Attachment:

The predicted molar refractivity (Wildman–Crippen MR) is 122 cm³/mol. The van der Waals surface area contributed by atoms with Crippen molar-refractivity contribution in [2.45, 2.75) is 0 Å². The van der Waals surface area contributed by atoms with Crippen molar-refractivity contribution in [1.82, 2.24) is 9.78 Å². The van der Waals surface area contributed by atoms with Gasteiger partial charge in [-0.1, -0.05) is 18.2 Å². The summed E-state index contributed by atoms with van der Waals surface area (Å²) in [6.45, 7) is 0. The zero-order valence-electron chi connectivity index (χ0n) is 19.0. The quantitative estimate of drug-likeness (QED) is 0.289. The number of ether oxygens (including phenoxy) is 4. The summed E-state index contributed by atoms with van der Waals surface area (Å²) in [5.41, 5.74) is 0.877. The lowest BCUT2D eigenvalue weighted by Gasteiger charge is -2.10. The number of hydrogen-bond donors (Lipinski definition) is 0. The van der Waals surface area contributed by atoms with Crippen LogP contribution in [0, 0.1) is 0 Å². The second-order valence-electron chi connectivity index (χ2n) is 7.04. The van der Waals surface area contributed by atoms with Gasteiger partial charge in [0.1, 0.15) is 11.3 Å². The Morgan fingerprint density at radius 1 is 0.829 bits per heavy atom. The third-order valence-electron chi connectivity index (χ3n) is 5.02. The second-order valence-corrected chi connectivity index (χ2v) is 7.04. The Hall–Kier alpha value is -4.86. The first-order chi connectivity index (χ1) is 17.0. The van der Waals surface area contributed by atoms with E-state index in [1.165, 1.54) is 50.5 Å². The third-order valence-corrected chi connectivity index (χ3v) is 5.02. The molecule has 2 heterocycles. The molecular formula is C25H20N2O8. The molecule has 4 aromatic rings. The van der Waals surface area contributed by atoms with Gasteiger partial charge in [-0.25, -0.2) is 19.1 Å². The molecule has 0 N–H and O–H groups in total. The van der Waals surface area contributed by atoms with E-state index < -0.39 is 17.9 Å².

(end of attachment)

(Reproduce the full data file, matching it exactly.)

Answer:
The predicted molar refractivity (Wildman–Crippen MR) is 122 cm³/mol. The van der Waals surface area contributed by atoms with Crippen molar-refractivity contribution in [2.45, 2.75) is 0 Å². The van der Waals surface area contributed by atoms with Crippen molar-refractivity contribution in [1.82, 2.24) is 9.78 Å². The van der Waals surface area contributed by atoms with Gasteiger partial charge in [-0.1, -0.05) is 18.2 Å². The summed E-state index contributed by atoms with van der Waals surface area (Å²) in [6.45, 7) is 0. The zero-order valence-electron chi connectivity index (χ0n) is 19.0. The quantitative estimate of drug-likeness (QED) is 0.289. The number of ether oxygens (including phenoxy) is 4. The summed E-state index contributed by atoms with van der Waals surface area (Å²) in [5.41, 5.74) is 0.877. The lowest BCUT2D eigenvalue weighted by Gasteiger charge is -2.10. The number of hydrogen-bond donors (Lipinski definition) is 0. The van der Waals surface area contributed by atoms with Crippen LogP contribution in [0, 0.1) is 0 Å². The second-order valence-electron chi connectivity index (χ2n) is 7.04. The van der Waals surface area contributed by atoms with Gasteiger partial charge in [0.1, 0.15) is 11.3 Å². The Morgan fingerprint density at radius 1 is 0.829 bits per heavy atom. The third-order valence-electron chi connectivity index (χ3n) is 5.02. The second-order valence-corrected chi connectivity index (χ2v) is 7.04. The Hall–Kier alpha value is -4.86. The first-order chi connectivity index (χ1) is 17.0. The van der Waals surface area contributed by atoms with E-state index in [1.165, 1.54) is 50.5 Å². The third-order valence-corrected chi connectivity index (χ3v) is 5.02. The molecule has 2 heterocycles. The molecular formula is C25H20N2O8. The molecule has 4 aromatic rings. The van der Waals surface area contributed by atoms with Gasteiger partial charge in [-0.25, -0.2) is 19.1 Å². The molecule has 0 N–H and O–H groups in total. The van der Waals surface area contributed by atoms with E-state index < -0.39 is 17.9 Å².